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The Honolulu Advertiser
Posted on: Sunday, June 16, 2002

Asing, 10, wise beyond her years

By Catherine E. Toth
Advertiser Staff Writer

Only 10, Ashley Asing speaks with the wisdom of a veteran surfer.

She knows about wave movements, respects other surfers and appreciates the spiritual benefits of the sport.

It's this deep understanding and honest admiration of surfing that set Ashley apart from other up-and-coming surfers.

Of course, it helps to have talent.

Since she starting competing at age 5, Ashley has placed in more than 25 contests.

She's a favorite in her age division in both the shortboard and longboard events of the 6th annual Rip Curl Girl/China Uemura Wahine Surfing Classic at Kuhio Beach. More than 200 female surfers are participating in a supportive-yet-competitive atmosphere. Finals are today.

"She's very polite, always helping out, always offering a hand to help others," said Uemura, legendary surfer and event organizer. "Anything for anybody. She's really a sweetheart."

According to Uemura's definition of a good surfer — which includes sportsmanship and attitude — Ashley is phenomenal.

Last summer she finished second at a meet and won a new surfboard. Without anyone's encouragement, she gave the board to another girl, whose board was old and falling apart.

"It's not about winning to her," said Tommy Asing, Ashley's father and a longtime surfer. "She tries her best at whatever she does. Always 110 percent. And she's satisfied with what she does because she works hard."

As a youngster determined to learn how to swim, she would go every day to the pool at the Moanalua Rec Center, behind her elementary school, to practice different strokes. Within two months she was already placing at swim meets, competing with the Kamehameha Swim Club in the butterfly and freestyle events.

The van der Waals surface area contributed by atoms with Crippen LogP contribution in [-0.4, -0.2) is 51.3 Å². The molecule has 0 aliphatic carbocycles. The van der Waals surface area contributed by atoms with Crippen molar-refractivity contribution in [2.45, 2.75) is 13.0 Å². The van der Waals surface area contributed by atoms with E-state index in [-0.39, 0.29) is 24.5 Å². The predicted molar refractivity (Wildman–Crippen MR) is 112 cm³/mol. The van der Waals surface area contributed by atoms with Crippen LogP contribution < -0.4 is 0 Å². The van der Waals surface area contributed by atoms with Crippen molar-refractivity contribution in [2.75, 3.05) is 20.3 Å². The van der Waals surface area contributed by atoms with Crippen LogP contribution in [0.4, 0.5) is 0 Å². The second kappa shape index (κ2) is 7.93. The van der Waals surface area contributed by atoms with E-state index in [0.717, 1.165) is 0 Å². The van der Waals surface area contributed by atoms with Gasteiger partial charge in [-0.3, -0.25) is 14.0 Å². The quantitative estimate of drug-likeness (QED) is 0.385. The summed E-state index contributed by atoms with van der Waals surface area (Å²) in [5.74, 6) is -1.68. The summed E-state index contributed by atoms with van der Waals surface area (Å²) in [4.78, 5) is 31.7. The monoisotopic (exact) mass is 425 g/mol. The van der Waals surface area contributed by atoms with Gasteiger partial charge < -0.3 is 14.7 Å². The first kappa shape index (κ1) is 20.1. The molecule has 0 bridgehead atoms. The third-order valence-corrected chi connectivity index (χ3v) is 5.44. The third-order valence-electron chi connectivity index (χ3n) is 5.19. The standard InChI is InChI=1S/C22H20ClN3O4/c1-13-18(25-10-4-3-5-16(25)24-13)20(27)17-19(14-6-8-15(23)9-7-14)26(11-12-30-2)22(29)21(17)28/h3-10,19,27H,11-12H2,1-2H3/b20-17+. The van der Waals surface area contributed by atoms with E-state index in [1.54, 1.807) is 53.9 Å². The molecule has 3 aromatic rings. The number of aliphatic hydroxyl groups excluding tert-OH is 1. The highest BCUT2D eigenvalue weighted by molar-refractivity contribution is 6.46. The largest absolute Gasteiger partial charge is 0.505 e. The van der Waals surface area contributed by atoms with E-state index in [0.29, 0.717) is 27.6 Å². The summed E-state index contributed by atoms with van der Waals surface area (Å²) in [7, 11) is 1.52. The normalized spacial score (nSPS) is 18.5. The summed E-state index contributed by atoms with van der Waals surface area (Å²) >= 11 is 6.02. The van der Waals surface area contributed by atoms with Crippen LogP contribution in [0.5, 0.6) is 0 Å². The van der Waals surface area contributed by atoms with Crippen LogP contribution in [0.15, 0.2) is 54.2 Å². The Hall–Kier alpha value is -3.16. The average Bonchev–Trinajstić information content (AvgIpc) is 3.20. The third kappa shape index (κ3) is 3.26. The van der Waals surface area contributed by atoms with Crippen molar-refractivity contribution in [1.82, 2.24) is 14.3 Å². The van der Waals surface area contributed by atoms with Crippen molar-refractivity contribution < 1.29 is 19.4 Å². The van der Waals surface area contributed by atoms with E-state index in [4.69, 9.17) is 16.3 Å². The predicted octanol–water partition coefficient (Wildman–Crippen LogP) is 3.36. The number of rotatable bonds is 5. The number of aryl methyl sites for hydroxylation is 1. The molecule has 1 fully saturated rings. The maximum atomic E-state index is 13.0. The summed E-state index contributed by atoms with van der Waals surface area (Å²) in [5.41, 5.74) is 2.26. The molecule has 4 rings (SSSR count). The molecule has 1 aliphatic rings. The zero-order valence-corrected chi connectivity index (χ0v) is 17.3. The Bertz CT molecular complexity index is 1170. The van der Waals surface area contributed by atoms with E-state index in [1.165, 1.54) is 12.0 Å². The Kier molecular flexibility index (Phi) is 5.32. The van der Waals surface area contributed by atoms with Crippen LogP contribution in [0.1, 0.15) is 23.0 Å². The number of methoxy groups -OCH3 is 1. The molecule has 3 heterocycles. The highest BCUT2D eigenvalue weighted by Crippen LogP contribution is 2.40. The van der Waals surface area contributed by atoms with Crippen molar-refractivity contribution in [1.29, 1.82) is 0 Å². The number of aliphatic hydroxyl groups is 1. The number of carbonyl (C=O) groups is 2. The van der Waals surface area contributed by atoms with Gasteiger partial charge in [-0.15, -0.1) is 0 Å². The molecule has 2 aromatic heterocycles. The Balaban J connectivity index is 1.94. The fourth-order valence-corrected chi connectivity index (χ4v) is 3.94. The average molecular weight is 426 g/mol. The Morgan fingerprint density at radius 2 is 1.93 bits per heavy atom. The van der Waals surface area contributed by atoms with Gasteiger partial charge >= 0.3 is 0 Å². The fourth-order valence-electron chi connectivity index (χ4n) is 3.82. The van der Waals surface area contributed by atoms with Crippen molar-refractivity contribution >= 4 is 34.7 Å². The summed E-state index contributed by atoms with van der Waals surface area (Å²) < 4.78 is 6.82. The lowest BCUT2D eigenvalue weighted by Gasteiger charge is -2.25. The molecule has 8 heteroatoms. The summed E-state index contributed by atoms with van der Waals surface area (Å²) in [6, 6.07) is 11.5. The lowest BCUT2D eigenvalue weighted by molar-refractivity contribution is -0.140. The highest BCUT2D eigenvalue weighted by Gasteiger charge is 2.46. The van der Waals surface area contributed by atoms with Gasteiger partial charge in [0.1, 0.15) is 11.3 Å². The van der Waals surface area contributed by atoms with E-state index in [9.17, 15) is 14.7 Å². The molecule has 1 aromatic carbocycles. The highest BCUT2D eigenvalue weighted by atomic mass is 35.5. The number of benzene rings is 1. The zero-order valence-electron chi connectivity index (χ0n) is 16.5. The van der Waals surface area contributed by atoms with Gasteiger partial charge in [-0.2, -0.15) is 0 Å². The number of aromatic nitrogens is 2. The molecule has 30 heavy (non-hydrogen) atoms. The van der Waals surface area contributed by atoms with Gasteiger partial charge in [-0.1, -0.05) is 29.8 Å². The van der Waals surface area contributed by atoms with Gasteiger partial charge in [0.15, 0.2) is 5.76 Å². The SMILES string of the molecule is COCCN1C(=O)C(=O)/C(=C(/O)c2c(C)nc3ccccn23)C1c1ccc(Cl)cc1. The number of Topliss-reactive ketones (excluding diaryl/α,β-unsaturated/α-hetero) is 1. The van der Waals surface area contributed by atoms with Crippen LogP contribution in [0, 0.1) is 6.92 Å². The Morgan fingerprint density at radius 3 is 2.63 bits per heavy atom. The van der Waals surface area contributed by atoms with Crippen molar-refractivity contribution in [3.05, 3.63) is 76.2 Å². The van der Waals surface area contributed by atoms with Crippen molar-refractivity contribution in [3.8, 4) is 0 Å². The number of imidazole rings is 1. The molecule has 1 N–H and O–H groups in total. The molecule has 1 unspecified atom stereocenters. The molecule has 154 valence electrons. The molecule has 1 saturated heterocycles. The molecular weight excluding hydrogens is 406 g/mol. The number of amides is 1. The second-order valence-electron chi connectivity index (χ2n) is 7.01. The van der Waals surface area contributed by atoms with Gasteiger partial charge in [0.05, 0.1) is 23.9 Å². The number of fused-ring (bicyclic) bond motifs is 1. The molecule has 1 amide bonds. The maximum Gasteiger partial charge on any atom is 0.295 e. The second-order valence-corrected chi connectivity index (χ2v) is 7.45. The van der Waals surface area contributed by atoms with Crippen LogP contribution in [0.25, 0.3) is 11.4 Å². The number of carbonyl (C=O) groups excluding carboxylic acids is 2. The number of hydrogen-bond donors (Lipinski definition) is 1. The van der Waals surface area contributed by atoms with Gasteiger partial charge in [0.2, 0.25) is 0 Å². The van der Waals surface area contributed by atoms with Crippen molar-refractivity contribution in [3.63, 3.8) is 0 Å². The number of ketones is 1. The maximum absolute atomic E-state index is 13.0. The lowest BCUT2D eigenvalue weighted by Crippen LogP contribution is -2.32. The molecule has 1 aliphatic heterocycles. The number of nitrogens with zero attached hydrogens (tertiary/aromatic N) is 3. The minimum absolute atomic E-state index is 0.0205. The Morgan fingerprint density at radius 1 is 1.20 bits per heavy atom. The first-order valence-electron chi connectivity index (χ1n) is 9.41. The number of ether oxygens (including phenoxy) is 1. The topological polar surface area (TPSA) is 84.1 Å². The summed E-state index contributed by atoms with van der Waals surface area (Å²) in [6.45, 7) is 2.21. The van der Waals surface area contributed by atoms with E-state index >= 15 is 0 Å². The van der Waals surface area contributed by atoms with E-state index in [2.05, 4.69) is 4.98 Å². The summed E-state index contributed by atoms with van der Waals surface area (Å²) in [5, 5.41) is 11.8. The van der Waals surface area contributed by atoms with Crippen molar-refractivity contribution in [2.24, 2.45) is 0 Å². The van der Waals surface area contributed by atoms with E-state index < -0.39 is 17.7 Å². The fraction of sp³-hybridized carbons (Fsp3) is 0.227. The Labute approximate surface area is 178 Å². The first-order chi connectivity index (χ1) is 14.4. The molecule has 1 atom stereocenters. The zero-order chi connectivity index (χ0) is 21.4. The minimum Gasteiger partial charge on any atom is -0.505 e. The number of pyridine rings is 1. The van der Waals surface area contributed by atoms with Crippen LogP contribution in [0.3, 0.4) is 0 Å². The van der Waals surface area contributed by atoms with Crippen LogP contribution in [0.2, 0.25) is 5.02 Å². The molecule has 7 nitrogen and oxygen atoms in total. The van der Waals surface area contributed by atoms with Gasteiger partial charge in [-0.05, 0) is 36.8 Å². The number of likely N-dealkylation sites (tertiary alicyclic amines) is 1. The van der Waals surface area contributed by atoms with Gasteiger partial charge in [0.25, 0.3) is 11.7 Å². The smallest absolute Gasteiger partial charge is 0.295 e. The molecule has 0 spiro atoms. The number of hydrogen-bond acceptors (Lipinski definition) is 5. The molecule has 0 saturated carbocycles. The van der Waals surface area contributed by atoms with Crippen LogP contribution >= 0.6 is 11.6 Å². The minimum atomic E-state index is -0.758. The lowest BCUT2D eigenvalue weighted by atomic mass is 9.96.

"I didn't know anything about swimming," said Ashley, who just completed the fifth grade at Moanalua Elementary. "I would love to swim in the Olympics, but I don't want to do much traveling. This is my home."

For as long as she can remember, Ashley has spent entire weekends at the beach with her family, surfing or paddling, mostly near their home in 'Ewa Beach and often in Waikiki, where she caught her first wave six years ago.

Her father, a renowned karate champion, gave up 28 years of competition to be "a black-belt dad."

He ditched his training schedule — four hours a day, six days a week — to spend more time with his daughter and 8-year-old son Keanu, a decision he has never regretted.

"I thought if I put that much time into my family," he said, "I could be that successful."

He's at every surf contest, at every swim meet, at every practice. He has raised his children to be respectful, diligent and appreciative.

Those qualities, he said, make great surfers— and, more important, great people.

"It's not just about ability, it's about character," said Asing, 42. "It's all that put together ... My life is built around my children. I've dedicated my time to making them happy. The window of opportunity to be with them like this is only so big."

Armed with this unconditional support from her family, Ashley is free to dream.

She wants to be a marine biologist or dolphin trainer — working as a cashier at Foodland or Starbucks when she retires — if she doesn't qualify for the Olympics. She loves to write short stories, letting her imagination take her to places she has only dreamed about. She rides dirt bikes in Kahuku and skates with her friends at The Ice Palace.

But her passion will always lie in the ocean, among the waves.

"I'm surrounded by ocean, I may as well get into it," said Ashley, who finishes her homework during school just so she can surf when she gets home. "I meet a lot of people, and it's really fun. It's a way to show aloha to everybody."

Because surfing is more than just a sport to her, or something she's good at. It's a part of her life. It defines her.

"Surfing, in a way, shows feeling, expresses yourself," she said, watching the sets with knowing eyes. "I say it expresses mine. I love surfing. I think everybody in Hawai'i should do it."